This chapter presents a lattice algebra approach to hyperspectral image unmixing and to color image segmentation. The chapter consists of four main sections, with the first three sections being devoted to hyperspectral image unmixing and the last section covering color image segmentation. The first section introduces the reader to the concepts of hyperspectral imaging, end- members, image segmentation. and image unmixing. What may surprise is the fact that the mathematical basis of the image segmentation process is directly linked to the two associative memories W and M discussed in Chapter 5, and therefore called the WM-method.

The WM-method was first validated based on a hyperspectral image remotely acquired with the Airborne Visible and Infrared Imaging Spectrometer (AVIRIS) of NASA's Jet Propulsion Laboratory. The AVIRIS hyperspectral image is of the mining site of Cuprite, Nevada. It is one of the most studied hyperspectral images for the segmentation of various mineralogical and chemical compositions. A second validation was based on a hyperspectral image of Moffett Field, which is a remote sensing test site on the bay of San Francisco, a few kilometers north of Mountain View, California. The site includes the Naval Air Station Moffett Field, agriculture fields, water ponds, salt banks, and man-made constructions including several airplane hangars. A third validation was based on a hyperspectral image of the biological preserve at Jasper Ridge. All three validations were excellent when compared to other methods. Tables comparing the performance of the WM-method with other methods bear this out. The segmentation process based on the selection of the endmembers is called the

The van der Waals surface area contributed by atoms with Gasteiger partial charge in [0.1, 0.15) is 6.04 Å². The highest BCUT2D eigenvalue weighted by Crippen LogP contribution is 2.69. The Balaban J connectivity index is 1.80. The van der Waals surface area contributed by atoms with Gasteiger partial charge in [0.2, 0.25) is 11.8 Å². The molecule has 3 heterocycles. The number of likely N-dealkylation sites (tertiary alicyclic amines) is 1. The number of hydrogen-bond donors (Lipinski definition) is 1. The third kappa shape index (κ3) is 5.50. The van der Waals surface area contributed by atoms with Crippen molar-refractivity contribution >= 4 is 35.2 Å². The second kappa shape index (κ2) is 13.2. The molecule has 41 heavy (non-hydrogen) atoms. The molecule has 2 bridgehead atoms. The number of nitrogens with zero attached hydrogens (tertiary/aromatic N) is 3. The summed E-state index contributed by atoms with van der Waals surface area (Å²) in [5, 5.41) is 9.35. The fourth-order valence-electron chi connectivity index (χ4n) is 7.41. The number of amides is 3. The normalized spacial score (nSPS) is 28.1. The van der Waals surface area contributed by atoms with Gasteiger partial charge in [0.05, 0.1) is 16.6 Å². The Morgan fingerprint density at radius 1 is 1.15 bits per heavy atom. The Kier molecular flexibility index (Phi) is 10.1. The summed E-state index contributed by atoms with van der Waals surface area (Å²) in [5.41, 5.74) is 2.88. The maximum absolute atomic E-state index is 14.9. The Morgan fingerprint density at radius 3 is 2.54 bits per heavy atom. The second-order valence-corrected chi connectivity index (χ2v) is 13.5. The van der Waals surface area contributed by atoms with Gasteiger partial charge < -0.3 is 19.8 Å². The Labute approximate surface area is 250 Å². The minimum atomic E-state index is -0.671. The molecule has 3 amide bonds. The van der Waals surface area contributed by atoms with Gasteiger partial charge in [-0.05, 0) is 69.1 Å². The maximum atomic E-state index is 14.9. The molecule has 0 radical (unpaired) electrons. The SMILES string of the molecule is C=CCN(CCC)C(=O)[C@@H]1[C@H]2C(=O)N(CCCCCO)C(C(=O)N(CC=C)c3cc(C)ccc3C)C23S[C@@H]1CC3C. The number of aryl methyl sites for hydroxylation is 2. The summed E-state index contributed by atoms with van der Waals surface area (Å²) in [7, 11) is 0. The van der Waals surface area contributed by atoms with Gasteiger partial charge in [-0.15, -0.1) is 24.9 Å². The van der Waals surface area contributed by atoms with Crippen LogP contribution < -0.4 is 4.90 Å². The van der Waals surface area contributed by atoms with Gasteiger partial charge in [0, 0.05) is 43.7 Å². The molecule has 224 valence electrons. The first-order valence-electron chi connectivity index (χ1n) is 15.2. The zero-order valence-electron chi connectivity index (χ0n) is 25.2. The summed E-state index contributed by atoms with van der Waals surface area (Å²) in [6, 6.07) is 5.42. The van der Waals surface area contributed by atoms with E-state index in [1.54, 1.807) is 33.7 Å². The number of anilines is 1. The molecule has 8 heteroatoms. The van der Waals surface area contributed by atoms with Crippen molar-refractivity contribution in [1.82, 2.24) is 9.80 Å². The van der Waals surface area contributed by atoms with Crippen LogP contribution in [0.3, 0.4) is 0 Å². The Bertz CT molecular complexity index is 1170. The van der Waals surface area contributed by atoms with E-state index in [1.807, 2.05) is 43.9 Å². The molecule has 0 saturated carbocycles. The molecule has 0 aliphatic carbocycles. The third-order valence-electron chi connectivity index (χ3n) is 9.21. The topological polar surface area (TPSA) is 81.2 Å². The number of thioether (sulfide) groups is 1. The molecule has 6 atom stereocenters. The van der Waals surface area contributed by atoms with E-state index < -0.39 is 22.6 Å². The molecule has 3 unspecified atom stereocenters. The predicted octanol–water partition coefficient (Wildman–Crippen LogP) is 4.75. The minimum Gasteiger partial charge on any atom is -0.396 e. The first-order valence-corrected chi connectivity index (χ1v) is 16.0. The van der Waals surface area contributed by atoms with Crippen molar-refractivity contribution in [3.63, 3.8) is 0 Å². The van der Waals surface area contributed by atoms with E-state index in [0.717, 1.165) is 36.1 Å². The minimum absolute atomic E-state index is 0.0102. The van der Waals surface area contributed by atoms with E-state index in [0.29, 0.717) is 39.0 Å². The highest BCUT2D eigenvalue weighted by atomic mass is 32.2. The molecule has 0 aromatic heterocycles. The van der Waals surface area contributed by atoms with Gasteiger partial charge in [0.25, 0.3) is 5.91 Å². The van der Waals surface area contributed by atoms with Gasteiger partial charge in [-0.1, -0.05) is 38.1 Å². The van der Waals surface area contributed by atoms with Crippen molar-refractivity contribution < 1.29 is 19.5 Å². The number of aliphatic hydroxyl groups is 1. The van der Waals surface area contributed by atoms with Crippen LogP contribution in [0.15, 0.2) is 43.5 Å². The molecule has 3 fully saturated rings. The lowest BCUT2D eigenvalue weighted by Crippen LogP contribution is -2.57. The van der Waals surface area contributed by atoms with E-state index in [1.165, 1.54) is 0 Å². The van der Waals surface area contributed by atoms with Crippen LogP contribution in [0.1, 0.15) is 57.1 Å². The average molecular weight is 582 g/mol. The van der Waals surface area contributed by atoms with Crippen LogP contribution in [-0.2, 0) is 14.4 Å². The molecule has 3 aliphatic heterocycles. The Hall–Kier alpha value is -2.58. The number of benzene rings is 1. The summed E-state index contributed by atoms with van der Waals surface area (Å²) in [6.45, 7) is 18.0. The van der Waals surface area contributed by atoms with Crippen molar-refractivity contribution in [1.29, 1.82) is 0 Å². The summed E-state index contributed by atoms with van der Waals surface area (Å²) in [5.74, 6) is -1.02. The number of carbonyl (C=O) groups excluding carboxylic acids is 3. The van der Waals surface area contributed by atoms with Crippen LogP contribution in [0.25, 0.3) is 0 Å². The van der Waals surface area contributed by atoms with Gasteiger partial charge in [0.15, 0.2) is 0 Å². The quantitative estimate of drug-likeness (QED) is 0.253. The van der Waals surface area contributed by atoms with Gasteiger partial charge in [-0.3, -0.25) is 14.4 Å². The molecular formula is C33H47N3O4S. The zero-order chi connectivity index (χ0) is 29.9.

The final section is dedicated to color image segmentation. Here the reader is introduced to the meaning and uses of color image segmentation. Here again the W and M associative memories play an important role in the segmentation process. The chapter concludes with segmentation results and comparison with other methods.